Methods: We retrospectively identified all patients with candidemia (based on blood culture) during a five year period (Jan 2012-Dec 2016). Subjects were either diagnosed in the ICU or required ICU admission within 48 hours of developing candidemia. Co-primary endpoints included crude hospital mortality and distribution of species causing candidemia. The minimum inhibitory concentration 90 (MIC90) of isolates to micafungin (MICA) was examined to assess for changes over time. We further explored the impact of delayed and/or inappropriate therapy (DIT) on survival. We defined delayed therapy as initiation of an antifungal > 24 hrs after collecting the eventually positive blood culture and inappropriate therapy as the use of fluconazole (FLU) when isolate in vitro resistant.
Results: ±15.6 years, 47.4% male, 4 with ≥2 candida species). Crude hospital mortality equaled 27.9%. C. albicans accounted for 31.4% of isolates while non-albicans species represented 68.6% of cases. C. glabrata was the most frequent organism (42.3%). Mortality rates varied in a statistically significant way by species: C. parasalopsis (4.2%), C. tropicalis (7.1%), C. albicans (28.8%), C. glabrata (39.7%), (p=0.002). All isolates were in vitro susceptible to MICA with a median MIC90 of 0.032 ng/dl. MICA MIC90s did not change over time or correlate with mortality. Among C. albicans 18.6% of patients received DIT compared to 42.3% of C. glabrata subjects (p=0.032).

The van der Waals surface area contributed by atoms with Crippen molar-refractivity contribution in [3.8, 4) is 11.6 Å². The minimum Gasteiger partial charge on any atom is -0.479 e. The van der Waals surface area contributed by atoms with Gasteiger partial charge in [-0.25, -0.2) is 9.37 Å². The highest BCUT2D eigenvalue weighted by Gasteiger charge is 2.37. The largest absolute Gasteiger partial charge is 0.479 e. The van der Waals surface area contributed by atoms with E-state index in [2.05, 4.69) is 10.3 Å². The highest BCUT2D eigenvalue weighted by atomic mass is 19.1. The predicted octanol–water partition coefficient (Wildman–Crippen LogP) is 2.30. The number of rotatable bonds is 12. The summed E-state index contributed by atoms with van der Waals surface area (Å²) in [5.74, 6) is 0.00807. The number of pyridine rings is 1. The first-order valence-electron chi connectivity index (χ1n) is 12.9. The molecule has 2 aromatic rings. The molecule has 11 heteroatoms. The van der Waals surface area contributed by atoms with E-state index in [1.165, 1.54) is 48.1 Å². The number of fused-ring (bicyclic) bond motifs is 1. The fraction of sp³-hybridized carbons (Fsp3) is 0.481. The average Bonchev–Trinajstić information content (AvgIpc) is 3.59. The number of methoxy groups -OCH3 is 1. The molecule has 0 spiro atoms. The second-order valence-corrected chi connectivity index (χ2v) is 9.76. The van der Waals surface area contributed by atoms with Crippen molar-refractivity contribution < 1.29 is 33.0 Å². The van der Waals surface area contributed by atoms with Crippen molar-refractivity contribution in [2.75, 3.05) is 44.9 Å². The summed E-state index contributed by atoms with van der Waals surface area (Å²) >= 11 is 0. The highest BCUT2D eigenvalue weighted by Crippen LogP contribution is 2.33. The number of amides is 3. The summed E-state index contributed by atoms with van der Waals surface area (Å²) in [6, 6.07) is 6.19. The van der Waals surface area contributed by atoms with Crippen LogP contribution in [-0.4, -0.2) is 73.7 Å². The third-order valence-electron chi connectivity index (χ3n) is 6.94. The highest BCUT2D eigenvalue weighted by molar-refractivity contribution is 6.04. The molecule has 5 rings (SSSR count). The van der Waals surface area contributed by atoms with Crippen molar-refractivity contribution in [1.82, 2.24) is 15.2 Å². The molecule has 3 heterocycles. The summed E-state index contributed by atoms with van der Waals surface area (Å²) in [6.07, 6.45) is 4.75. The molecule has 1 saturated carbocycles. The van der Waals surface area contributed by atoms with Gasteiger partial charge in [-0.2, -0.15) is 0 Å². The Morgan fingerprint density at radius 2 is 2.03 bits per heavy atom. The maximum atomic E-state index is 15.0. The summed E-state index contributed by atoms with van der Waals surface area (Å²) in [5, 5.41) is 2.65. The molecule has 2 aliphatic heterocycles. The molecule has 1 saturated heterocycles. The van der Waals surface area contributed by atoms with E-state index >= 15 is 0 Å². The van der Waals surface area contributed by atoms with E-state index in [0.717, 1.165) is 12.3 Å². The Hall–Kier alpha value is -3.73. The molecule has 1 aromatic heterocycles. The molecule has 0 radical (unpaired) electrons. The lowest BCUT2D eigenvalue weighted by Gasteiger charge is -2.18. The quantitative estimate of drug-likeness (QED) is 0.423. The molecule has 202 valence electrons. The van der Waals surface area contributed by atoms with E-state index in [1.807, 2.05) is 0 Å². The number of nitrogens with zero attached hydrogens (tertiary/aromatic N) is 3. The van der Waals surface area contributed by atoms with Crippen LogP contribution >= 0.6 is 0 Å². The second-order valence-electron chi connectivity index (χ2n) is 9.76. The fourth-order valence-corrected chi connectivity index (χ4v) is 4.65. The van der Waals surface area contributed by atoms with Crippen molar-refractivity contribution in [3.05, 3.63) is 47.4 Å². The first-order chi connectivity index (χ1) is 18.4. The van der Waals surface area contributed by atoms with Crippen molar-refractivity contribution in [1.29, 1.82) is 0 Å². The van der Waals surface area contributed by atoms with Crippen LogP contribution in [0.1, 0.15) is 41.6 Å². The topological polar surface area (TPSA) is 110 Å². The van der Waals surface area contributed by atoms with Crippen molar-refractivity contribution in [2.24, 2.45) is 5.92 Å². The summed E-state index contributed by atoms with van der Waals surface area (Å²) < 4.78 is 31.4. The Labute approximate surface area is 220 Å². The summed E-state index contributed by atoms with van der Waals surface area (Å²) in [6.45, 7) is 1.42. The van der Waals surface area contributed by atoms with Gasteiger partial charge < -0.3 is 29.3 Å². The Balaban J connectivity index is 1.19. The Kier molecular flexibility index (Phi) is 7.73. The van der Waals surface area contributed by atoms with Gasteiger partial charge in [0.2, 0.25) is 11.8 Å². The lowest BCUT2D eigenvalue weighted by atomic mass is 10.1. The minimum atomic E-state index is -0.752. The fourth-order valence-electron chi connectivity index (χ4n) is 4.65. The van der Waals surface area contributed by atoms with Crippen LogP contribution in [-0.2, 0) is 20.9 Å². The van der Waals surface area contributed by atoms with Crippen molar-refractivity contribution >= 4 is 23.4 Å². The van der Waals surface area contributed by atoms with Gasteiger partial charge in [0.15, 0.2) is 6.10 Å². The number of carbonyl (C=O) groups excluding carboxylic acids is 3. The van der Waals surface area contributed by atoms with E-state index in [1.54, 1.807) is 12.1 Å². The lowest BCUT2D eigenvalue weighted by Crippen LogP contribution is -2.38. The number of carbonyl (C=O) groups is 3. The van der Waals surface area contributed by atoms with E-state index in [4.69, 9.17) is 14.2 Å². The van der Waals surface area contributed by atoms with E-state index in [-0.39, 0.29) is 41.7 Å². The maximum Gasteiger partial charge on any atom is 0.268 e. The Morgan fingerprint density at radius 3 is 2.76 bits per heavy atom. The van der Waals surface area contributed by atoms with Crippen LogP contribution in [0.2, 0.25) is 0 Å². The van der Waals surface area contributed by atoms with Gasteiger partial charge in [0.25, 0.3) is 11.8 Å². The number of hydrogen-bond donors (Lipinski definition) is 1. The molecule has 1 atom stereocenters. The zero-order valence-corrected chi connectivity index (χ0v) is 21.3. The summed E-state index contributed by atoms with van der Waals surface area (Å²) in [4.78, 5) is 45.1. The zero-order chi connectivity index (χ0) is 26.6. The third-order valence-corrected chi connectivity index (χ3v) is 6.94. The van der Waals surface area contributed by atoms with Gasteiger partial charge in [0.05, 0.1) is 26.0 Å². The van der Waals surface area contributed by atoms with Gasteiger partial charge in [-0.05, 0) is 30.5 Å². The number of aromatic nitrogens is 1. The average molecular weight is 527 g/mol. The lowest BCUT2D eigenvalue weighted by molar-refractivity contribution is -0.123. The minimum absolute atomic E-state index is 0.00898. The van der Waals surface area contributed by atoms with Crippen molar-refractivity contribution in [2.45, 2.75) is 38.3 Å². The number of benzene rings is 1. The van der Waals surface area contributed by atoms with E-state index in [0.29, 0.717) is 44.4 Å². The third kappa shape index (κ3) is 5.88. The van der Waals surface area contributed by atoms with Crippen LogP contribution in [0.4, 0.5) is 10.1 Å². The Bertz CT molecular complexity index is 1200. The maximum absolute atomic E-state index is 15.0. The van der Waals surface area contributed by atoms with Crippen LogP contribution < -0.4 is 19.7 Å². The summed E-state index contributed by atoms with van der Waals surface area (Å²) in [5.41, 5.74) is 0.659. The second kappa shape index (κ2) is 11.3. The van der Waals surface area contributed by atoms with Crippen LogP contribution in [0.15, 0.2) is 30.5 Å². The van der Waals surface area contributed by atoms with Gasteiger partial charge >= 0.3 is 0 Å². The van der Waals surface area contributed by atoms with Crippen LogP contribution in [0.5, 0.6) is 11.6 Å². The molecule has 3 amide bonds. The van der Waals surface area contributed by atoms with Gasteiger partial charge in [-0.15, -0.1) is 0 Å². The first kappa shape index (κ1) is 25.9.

Conclusion: Candidemia in the ICU continues to be associated with substantial short-term mortality. C. glabrata now represents the most common cause of candidemia in this setting. Our observations support current guidelines recommending use of echincandins for suspected candidemia in the ICU given the risk for DIT with empiric FLU therapy and apparently stable in vitro activity of MICA despite its broader use.
N. Biru, None
C. Woods, None
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